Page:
It wasn’t so much what February 29, 2016 was with all of the buildup, but what it wasn’t.
Loui Eriksson, a player this blog declared a foregone conclusion that he would be moved, stayed put.
Jonathan Drouin, the former third overall pick in 2013 and an electrifying talent who opted to sit home and wait for a trade out of Tampa Bay was not granted his wish, so will have to decide between staying home and missing an entire season (and thereby delaying his eventual arrival to unrestricted free agency) or coming back to work with his tail between his legs in hopes of salvaging some value for an offseason deal.
Veteran defender Dan Hamhuis had a lot of attention surrounding him going into the final day to wheel and deal, but Vancouver couldn’t make anything work. GM Jim Benning wasn’t able to move Radim Vrbata either, for that matter.
Most of what happened today was spare parts and aging assets exchanged for futures (picks and prospects), and on that score, the Boston Bruins and GM Don Sweeney were firmly in the middle. For whatever that’s worth.
The team gave up four picks- two each in 2016 and 2017 and a bust prospect in Anthony Camara to acquire veteran defenseman John-Michael Liles and right wing Lee Stempniak, 35 and 33 years of age respectively. Both represent an upgrade to the current Bruins roster, but how much of an upgrade is the source of contentious debate.
Even if you’re okay with the addition of Liles and Stempniak for what the B’s gave up for them (some folks aren’t but that’s often what happens when assets are exchanged for marginal improvements in the form of aging veterans), the real issue of the day from the Boston perspective is the fact that Sweeney was not able to move Eriksson.
In his post-deadline press conference, Sweeney said the following:
“I’ve always valued the type of player that Loui is. The season he’s having I think is important for where our club is and if the deal wasn’t going to be right, that we were going to maintain our position. If you look around the league, I don’t think any team currently in a playoff position traded a player of Loui’s magnitude.”
That may be true.
It also ignores the fact that Eriksson provided the Bruins with a rare out- a chance to take a step backwards to perhaps build towards a more substantial leap ahead in the coming offseason or beyond.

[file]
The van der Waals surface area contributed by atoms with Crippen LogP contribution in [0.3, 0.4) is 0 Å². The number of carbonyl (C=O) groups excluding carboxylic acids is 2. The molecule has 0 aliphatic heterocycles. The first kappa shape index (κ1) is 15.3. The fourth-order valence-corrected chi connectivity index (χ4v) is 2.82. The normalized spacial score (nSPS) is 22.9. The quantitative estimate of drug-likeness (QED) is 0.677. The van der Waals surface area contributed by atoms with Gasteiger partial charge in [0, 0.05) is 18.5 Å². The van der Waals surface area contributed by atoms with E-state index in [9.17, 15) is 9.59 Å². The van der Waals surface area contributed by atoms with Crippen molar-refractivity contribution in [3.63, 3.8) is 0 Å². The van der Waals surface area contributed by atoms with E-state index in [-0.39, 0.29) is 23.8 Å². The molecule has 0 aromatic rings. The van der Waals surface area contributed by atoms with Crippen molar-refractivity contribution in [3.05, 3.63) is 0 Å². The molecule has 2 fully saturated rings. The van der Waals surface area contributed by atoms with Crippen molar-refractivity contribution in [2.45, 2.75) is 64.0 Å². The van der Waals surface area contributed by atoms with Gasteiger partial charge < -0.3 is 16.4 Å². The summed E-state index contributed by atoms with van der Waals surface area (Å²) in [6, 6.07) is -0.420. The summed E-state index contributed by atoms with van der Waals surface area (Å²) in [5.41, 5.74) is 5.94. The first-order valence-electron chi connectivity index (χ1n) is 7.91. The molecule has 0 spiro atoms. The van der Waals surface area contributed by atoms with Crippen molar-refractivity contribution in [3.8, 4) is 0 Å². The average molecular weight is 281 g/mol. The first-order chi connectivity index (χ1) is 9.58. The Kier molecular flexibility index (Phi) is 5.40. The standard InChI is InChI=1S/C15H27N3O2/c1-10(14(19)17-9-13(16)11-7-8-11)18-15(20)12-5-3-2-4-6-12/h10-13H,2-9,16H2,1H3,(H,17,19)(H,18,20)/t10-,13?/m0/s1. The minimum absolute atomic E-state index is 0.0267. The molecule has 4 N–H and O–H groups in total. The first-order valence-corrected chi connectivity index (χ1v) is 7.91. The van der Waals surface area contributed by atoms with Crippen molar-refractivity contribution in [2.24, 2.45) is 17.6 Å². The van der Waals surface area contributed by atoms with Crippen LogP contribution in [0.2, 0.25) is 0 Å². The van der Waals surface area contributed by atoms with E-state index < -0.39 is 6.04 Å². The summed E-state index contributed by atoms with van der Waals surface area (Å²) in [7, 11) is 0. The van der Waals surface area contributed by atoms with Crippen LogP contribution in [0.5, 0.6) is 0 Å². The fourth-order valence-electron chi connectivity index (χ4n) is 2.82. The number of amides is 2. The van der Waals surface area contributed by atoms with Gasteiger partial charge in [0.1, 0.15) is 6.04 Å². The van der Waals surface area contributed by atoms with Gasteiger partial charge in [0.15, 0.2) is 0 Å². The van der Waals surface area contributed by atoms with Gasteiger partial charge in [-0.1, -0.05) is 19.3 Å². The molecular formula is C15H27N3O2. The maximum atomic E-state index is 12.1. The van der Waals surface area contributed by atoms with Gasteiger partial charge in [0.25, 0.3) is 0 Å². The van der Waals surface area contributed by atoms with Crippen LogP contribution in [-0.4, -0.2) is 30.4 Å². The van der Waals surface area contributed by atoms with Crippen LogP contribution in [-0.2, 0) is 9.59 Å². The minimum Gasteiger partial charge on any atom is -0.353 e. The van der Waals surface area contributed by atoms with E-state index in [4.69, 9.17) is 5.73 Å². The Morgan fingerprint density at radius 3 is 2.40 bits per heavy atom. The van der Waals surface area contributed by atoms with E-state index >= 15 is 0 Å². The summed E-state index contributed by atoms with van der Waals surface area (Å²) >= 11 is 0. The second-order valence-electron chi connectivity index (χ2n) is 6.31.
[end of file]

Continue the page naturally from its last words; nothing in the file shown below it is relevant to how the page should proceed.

Now, Sweeney is faced with the unenviable task of either re-signing Eriksson to an extension that he’s already proven he won’t cut the team any slack on (unless he has a change of heart between now and June 23- which is around the draft when the B’s can at least flip his rights to a team desiring exclusive negotiating rights for a fifth- or sixth-round pick. Whoopee.) or watching him ride off into the sunset with a big barrel of cash and a new team come July 1.
Sure- this Bruins club is a better team with Eriksson on it than not, but nobody is lining up to put lay odds on them to win a Stanley Cup and put money on it. So, while he and Liles and Stempniak do have a better than average chance of keeping the Bruins on glide path to one of eight playoff spots in the Eastern Conference, the team diminished its chances a little in stockpiling the assets needed to go out and get that legitimate, in-his-prime or younger top-4 defenseman and maybe more.
It’s hard to fault Sweeney for wanting to give his team, which has worked hard to stay in the thick of things this season, a reasonable chance to reach the postseason, when anything can happen. Unfortunately, the fans are in no mood to see the Bruins simply make the playoffs only to bow out quickly, or get trounced by the clear contenders of the conference.
Here’s a 35-minute podcast that capture my thoughts on Eriksson and the new acquisitions, but it’s hard to be excited over what happened today. There are always those fans that are eternally optimistic and will look for the positives. More power to them. Alas, the majority of folks I’ve heard from aren’t on board, so if Boston fans start voting with their feet, there will be even more pressure on management to make more substantial changes.
Let’s just hope that doesn’t amount to throwing good money after bad.